Aryan Maheshwari , asked a question
Subject: Science , asked on 1/4/13

With the help of an experiment demonstrate that air exerts pressure.


Sumeet Malik , Meritnation Expert added an answer, on 2/4/13

A very easy experiment to show that air exerts pressure:

Experiment: Take a plastic bottle ( the thinnest plastic that you can find). Suck the air out of the bottle. You can do this by using a vaccum pump.

Observation: The bottle distorts in shape as the air is being sucked out the bottle.

Conclusion: The air outside the bottle exerts pressure on the bottle because of which the shape of the bottle is altered.

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Vivek Tripathi , added an answer, on 1/4/13
927 helpful votes in Science
 Materials needed:n                                 Experiment In                                Bionic Fingern              1.  One heavy rubber plunger (to unplug a sink).n              2.  A stool or chair with a smooth seat.nn                                 Experiment IIn                               The Collapsing Cann              1.  One empty gallon (or 4-5 liter) can, or any other tin cann                  that can be closed off air-tight.n              2.  A hot plate or burner and tripod.nn                                 Experiment IIIn                             The Balloon In A Flask  
1. An Erlenmeyer flask (150-200 ml).
2. A round balloon with a large mouth (uninflated).
3. A hot plate or burner and stand.

Strategy:n Experiment In Bionic Fingern 1. Make a small hole in the plunger with a scissor's point.n 2. Show the students the plunger and ask: "What is under the plungern when I place it on the table?" (anticipated answer: 'nothing').n 3. Ask one of the students to come up and put his/her cheek close to the n hole in the plunger.n 4. Push the plunger in: air rushes out and blows against the cheek!n Air occupies space!n 5. Show the students the plunger on top of a stool.n 6. Tell them that you possess a bionic finger and that you can holdn down the plunger against the stool with one finger.n 7. Push down on the plunger and hold it down with one finger coveringn the hole (a wet finger will work better), and ask a student to come n up and pull the plunger up.n The whole stool will stick to the plunger and be lifted!nn Experiment IIn The Collapsing Can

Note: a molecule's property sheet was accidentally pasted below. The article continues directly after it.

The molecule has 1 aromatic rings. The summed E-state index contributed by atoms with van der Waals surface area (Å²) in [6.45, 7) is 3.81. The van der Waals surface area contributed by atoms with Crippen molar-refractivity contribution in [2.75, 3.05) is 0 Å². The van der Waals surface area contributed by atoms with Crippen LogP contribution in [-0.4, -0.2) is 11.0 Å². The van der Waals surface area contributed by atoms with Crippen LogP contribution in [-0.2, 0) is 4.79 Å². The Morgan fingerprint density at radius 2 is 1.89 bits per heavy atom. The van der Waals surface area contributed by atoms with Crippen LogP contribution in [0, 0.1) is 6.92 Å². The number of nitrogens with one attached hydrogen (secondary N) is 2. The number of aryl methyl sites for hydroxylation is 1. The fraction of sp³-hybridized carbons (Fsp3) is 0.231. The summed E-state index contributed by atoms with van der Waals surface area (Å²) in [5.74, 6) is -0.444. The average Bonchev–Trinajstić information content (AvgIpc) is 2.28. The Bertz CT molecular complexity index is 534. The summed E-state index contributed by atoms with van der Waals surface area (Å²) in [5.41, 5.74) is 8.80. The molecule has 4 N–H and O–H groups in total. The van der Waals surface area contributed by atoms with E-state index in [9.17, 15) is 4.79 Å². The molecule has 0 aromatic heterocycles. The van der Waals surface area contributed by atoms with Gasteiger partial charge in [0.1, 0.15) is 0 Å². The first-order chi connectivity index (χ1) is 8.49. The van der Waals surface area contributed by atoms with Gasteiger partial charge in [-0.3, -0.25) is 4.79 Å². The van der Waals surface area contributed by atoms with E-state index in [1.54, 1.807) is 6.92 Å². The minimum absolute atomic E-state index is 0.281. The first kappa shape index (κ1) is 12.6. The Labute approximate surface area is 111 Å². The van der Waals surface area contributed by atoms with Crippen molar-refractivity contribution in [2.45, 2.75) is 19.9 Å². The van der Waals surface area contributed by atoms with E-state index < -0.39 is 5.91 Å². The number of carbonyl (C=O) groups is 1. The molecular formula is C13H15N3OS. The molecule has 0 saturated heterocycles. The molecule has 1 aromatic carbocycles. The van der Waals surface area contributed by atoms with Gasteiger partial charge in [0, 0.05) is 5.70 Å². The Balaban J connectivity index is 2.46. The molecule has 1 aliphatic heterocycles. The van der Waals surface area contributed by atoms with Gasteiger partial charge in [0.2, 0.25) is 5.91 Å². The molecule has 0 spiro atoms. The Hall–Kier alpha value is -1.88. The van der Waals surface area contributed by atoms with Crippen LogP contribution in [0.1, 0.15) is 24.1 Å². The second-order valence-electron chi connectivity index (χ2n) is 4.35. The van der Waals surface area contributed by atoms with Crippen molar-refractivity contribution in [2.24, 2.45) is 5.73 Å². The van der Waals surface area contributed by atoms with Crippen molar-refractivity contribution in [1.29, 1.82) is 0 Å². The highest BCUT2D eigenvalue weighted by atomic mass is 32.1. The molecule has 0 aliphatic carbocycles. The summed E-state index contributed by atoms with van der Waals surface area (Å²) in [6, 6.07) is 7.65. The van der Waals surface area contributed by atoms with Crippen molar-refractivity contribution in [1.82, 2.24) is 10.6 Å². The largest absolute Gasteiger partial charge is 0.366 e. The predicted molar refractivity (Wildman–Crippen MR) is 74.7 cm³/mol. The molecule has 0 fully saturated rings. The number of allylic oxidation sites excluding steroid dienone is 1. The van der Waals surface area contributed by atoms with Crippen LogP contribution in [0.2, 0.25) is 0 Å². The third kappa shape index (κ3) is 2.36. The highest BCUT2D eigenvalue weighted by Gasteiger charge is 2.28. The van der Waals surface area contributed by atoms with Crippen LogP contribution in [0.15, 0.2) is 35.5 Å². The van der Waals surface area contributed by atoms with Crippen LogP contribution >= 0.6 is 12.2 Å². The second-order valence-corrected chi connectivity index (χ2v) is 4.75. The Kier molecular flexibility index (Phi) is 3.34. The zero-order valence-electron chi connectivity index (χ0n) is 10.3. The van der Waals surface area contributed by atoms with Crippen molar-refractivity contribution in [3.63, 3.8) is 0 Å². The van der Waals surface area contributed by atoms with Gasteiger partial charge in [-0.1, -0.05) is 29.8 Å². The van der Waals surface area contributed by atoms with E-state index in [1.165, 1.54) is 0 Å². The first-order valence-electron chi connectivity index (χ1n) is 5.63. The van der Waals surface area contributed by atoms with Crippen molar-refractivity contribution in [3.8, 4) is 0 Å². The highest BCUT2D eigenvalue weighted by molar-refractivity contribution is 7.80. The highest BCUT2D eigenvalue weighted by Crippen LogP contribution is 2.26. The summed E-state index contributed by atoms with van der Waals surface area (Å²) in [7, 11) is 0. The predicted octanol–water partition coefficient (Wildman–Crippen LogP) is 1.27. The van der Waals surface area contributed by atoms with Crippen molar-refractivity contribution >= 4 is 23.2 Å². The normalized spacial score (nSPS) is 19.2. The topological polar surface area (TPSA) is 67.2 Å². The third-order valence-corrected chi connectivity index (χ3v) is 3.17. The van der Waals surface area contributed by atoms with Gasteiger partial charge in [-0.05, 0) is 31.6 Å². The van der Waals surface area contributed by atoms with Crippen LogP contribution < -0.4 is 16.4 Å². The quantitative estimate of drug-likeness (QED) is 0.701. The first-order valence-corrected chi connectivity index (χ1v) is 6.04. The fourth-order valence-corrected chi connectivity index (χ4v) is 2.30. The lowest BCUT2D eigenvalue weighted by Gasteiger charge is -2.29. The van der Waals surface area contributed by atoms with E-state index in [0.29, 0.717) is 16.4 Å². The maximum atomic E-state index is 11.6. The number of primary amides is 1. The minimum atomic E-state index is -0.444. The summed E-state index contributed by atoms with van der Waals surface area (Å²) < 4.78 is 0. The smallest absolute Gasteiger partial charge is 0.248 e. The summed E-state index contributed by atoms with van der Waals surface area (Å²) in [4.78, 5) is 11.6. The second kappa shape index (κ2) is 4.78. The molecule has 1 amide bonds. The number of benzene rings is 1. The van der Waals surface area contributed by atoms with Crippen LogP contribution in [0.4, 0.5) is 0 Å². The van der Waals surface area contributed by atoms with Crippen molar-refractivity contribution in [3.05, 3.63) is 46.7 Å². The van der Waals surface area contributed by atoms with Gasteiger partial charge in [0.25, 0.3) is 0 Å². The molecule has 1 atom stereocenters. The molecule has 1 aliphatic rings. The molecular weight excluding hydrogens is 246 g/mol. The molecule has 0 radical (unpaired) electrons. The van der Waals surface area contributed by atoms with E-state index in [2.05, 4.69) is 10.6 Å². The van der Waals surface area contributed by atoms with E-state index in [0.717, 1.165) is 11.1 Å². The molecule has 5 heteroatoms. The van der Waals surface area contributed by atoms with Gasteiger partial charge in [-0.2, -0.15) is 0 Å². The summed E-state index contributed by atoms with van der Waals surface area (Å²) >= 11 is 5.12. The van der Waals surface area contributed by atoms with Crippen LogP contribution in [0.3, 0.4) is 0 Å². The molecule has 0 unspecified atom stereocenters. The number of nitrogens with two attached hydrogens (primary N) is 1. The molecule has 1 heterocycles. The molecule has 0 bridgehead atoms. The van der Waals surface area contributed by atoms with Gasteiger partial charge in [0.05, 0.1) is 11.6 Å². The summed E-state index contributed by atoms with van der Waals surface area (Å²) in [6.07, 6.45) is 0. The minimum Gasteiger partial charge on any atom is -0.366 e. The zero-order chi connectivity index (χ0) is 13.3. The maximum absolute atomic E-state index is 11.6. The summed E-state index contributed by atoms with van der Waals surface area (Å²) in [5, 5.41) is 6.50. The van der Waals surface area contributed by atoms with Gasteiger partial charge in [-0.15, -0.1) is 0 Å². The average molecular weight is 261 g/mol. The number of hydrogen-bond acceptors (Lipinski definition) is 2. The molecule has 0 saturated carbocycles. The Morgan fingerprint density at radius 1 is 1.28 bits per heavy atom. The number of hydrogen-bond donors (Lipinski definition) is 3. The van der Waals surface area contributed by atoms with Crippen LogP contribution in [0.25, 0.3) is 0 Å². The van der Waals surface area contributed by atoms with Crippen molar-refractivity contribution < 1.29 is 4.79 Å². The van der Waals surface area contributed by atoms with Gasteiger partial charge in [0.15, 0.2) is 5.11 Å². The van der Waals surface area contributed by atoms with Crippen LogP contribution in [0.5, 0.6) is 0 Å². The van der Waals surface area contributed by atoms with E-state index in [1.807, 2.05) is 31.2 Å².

1. Put about 20 ml of water in the can (just enough to cover the bottom)
and heat it over the hot plate or burner.
2. Let the water boil vigorously for about 2 minutes (vapors should
come out of the can).
3. Take the can with the boiling water off the heat (don't burn your
fingers!) and immediately close off with the cap very tightly.
4. Let it stand upright on the table and cool off to room temperature,
or, for faster results, cool off with wet towel.

Experiment III
The Balloon In A Flask
1. Put a little water (about 20 ml) in the flask and heat it to a boil.
2. Let the water boil vigorously for at least one full minute.
3. Take the flask off the hot plate and immediately place the balloon
with the mouth over the flask's mouth.
4. Let cool slowly at room temperature (the balloon will be pushed
inside out into the flask).